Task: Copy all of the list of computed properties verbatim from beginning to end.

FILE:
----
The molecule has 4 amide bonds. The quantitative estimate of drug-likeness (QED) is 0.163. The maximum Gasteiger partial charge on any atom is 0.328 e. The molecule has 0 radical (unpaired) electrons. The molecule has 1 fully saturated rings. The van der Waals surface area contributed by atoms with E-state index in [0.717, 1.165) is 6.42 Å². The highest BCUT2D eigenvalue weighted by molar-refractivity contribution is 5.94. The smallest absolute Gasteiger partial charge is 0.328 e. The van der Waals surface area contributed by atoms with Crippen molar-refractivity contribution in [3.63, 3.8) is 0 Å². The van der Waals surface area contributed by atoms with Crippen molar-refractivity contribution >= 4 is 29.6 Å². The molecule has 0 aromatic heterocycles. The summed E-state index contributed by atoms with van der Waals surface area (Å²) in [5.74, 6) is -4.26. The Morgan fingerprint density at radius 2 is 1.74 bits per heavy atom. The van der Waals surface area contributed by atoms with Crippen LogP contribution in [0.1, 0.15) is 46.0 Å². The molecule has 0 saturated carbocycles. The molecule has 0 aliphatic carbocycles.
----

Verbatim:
The molecule has 4 amide bonds. The quantitative estimate of drug-likeness (QED) is 0.163. The maximum Gasteiger partial charge on any atom is 0.328 e. The molecule has 0 radical (unpaired) electrons. The molecule has 1 fully saturated rings. The van der Waals surface area contributed by atoms with E-state index in [0.717, 1.165) is 6.42 Å². The highest BCUT2D eigenvalue weighted by molar-refractivity contribution is 5.94. The smallest absolute Gasteiger partial charge is 0.328 e. The van der Waals surface area contributed by atoms with Crippen molar-refractivity contribution in [3.63, 3.8) is 0 Å². The van der Waals surface area contributed by atoms with Crippen molar-refractivity contribution >= 4 is 29.6 Å². The molecule has 0 aromatic heterocycles. The summed E-state index contributed by atoms with van der Waals surface area (Å²) in [5.74, 6) is -4.26. The Morgan fingerprint density at radius 2 is 1.74 bits per heavy atom. The van der Waals surface area contributed by atoms with Crippen LogP contribution in [0.1, 0.15) is 46.0 Å². The molecule has 0 saturated carbocycles. The molecule has 0 aliphatic carbocycles.